“A generation that had gone to school on a horse-drawn streetcar now stood under the open sky in a countryside in which nothing remained unchanged but the clouds, and beneath these clouds, in a field of force of destructive torrents and explosions, was the tiny, fragile human body.”
Walter Benjamin, The Storyteller
Paul Virilio is a French media theorist, intrigued by speed and technology and the ways advancements in these areas challenge the logic of our perceptions related to time and space.
In his 1997 book, Open Sky, he explores the notion of reverse vertigo, which invites us to see the world anew.
“Preoccupied as we are, at the end of the millenium, with developing the absolute speed of our modern real-time transmission tools, we too often forget the comparable historic importance of this other limit-speed, the one which has enabled us to escape the real space of our planet and so to ‘fall upwards.’”
Paul Virilio is indebted to the phenomenology of the French thinker, Maurice Merleau-Ponty, who says,
“Our own body is in the world as the heart is in the organism: it keeps the visible spectacle constantly alive, it breathes life into it and sustains it inwardly, and with it forms a system.”
This thought informs the danger that Paul Virilio intuits when it comes to high intensity sports that deal with gravitational falls, like base-jumping, skydiving, and bungee jumping.
This is the underlying tension of Paul Virilio’s weariness in Open Sky. When we repress our curiosity and emphasizes utility and efficiency over knowledge as exploration, we turn into a skydiver, plunging down, waiting for the ground to open us up and swallow us whole.
“The reconciliation of nothing and reality and the suspension of time and space by high velocities replace the exoticism of journeys with a vast expanse of emptiness.”
He explains that the old ‘vanishing lines vertigo’ is coupled with the projection involved in focusing one’s eyes.
In a brief passage, he invites a parachutist to explain the difference between perception between the height of 2000 meters and 8-600 meters.
In other words, if your toes are dangling over the edge of an airplane at 13,000 feet, the fear this perspective inspires is radically different from your toes dangling over the edge of the Stratosphere in Las Vegas at 856 feet.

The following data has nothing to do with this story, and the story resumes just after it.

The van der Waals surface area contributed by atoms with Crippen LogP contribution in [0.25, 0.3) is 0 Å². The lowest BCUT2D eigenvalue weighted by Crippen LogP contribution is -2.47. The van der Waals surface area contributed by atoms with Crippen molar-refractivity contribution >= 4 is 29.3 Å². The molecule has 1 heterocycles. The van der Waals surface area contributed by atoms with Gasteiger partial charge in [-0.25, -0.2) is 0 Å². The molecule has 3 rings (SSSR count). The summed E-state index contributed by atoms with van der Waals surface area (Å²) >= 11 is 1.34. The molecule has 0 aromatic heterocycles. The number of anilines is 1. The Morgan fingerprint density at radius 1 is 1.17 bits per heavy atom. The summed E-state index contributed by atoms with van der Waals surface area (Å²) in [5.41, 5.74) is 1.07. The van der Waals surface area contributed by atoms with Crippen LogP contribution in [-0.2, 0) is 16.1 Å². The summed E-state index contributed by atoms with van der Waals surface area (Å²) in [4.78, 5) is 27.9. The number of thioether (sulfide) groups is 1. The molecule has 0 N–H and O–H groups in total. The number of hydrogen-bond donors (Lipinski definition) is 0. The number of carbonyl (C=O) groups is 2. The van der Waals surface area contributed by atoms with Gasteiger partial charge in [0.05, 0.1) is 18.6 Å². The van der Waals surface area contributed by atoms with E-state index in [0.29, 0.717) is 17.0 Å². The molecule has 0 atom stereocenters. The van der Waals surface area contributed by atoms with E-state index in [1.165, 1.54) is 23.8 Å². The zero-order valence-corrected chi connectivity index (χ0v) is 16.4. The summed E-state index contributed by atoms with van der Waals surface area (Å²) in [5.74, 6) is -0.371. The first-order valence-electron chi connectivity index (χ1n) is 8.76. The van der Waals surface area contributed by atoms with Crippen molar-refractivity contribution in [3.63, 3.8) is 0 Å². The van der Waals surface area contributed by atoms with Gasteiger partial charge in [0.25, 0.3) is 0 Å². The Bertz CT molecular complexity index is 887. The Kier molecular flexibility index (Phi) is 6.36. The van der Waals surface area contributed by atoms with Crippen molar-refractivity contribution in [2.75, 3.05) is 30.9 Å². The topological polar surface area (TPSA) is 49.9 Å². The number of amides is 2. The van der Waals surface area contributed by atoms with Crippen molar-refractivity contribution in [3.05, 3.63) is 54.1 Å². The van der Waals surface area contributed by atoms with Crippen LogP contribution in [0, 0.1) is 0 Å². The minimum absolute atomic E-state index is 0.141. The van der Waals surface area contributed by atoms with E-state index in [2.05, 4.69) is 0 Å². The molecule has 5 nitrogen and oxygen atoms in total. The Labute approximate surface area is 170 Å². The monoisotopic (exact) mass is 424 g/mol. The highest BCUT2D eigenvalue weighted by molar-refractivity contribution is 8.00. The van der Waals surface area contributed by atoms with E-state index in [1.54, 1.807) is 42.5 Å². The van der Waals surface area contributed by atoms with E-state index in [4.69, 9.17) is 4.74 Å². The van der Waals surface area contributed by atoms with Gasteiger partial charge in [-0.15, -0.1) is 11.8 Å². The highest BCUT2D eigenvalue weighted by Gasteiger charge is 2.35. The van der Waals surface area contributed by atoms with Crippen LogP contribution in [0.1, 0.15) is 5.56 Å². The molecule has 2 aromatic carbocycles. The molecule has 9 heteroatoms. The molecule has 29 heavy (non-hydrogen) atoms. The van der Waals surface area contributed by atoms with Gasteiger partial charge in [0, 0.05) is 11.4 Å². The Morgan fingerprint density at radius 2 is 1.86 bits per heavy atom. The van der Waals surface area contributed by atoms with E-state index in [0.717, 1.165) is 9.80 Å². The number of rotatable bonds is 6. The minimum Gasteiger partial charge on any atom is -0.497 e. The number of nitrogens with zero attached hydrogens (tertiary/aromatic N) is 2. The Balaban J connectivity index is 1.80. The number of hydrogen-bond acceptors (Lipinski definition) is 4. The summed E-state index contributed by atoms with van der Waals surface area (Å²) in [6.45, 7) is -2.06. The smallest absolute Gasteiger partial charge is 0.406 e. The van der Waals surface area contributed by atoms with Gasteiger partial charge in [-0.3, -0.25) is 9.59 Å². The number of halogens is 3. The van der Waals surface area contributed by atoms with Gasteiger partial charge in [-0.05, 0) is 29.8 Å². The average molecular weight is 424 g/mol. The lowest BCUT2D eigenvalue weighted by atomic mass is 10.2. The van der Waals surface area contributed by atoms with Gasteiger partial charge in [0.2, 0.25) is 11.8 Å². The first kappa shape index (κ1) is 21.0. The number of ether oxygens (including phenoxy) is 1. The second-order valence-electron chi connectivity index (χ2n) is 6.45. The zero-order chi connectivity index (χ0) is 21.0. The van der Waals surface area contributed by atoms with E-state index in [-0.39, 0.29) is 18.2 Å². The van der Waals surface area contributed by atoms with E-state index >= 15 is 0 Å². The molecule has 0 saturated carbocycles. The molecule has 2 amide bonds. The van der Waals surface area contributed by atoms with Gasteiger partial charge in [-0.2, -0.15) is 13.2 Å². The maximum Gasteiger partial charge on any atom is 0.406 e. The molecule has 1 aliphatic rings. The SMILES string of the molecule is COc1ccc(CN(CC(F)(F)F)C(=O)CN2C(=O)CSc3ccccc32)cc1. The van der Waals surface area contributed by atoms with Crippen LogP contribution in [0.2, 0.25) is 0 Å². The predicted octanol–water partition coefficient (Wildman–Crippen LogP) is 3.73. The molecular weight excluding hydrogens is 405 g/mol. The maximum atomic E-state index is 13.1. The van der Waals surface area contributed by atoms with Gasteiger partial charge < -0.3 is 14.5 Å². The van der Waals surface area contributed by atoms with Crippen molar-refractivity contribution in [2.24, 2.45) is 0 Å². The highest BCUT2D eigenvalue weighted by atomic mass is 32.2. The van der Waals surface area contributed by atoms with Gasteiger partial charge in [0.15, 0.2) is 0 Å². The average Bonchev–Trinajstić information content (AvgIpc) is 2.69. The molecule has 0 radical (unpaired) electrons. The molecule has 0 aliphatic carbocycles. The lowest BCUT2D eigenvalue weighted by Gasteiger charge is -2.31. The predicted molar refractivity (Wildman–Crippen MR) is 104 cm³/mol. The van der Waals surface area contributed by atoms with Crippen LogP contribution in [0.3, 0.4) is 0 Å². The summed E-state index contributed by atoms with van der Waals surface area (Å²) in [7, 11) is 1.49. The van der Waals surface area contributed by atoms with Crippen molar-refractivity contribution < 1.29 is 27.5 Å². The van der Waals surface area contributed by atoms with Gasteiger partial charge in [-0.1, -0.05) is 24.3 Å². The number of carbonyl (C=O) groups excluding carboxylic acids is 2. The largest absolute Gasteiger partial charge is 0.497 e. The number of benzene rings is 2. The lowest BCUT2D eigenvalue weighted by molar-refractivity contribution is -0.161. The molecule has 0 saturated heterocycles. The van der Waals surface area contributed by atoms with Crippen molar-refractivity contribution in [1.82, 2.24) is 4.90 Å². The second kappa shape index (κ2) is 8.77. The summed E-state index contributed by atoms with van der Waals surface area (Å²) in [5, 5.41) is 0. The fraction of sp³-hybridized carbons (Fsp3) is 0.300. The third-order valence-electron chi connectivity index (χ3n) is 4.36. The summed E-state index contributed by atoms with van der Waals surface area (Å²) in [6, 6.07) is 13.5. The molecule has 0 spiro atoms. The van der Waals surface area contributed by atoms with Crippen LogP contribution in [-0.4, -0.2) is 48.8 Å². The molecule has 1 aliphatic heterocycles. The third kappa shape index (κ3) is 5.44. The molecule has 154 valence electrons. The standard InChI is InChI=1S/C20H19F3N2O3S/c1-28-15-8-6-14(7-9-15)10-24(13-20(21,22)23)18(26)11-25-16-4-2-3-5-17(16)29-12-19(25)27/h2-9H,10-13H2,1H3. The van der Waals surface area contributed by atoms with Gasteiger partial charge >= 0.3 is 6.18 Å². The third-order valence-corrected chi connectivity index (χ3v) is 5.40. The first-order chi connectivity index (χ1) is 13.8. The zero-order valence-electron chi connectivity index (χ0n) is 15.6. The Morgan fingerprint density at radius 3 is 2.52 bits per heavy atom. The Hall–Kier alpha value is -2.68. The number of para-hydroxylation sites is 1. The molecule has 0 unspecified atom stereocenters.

The path’s being defines the subject’s perception through the object’s mass. The falling body suddenly becomes the body of the fall.
Remember his cautionary posture toward progress. He makes a point about the world or the ground opening up to the person falling, and when he repeats it, it is as though he believes speed is literally causing the underworld to swallow us whole.
In much subtler language, he explains the way technological advancements are always accompanied by their negation. The imagery of the earth swallowing us whole is perhaps a stronger illustration of the negative consequences of social growth and progress that Paul Virilio intuits.
He explains that with every invention that boasts of progress, there is a simultaneous “accident.” For Virilio, these are not the happy little accidents like the trees in a Bob Ross painting. We cannot turn them into creative acts. Instead, he sees them as life-changing and detrimental to us all.
In Politics of the Very Worst, he writes:
“When you invent the ship, you also invent the shipwreck; when you invent the plane you also invent the plane crash; and when you invent electricity, you invent electrocution…Every technology carries its own negativity, which is invented at the same time as technical progress.”
What is really at stake with all of this technological progress? Where Paul Virilio is concerned, the journey is a stake. The journey that is a crucial part of intellectual becoming, and the inherent wonder hidden in a thousand eyes of our deepest curiosities.
“Loss of sight, or rather, loss of ground in a new kind of fall that is also a form of pollution of expanse, of that ‘art of the journey’ practised by the nomad, a peculiar form of vertigo brought on by the depth of field of the apparent horizon of the spectacle of the world.”
In other words, with the advances in technology that alter our perception, the earth opens us up to swallow us — not to transport us anywhere, after all, there is no rabbit hole to fall into. This is what Jean Baudrillard was weary of when he articulates the epistemic dangers of hyperreality. Instead, we’ll remain completely sedentary, inviting the world to come to us while sacrificing the art of the journey.
Soon we will have to learn to fly, to swim in the ether.
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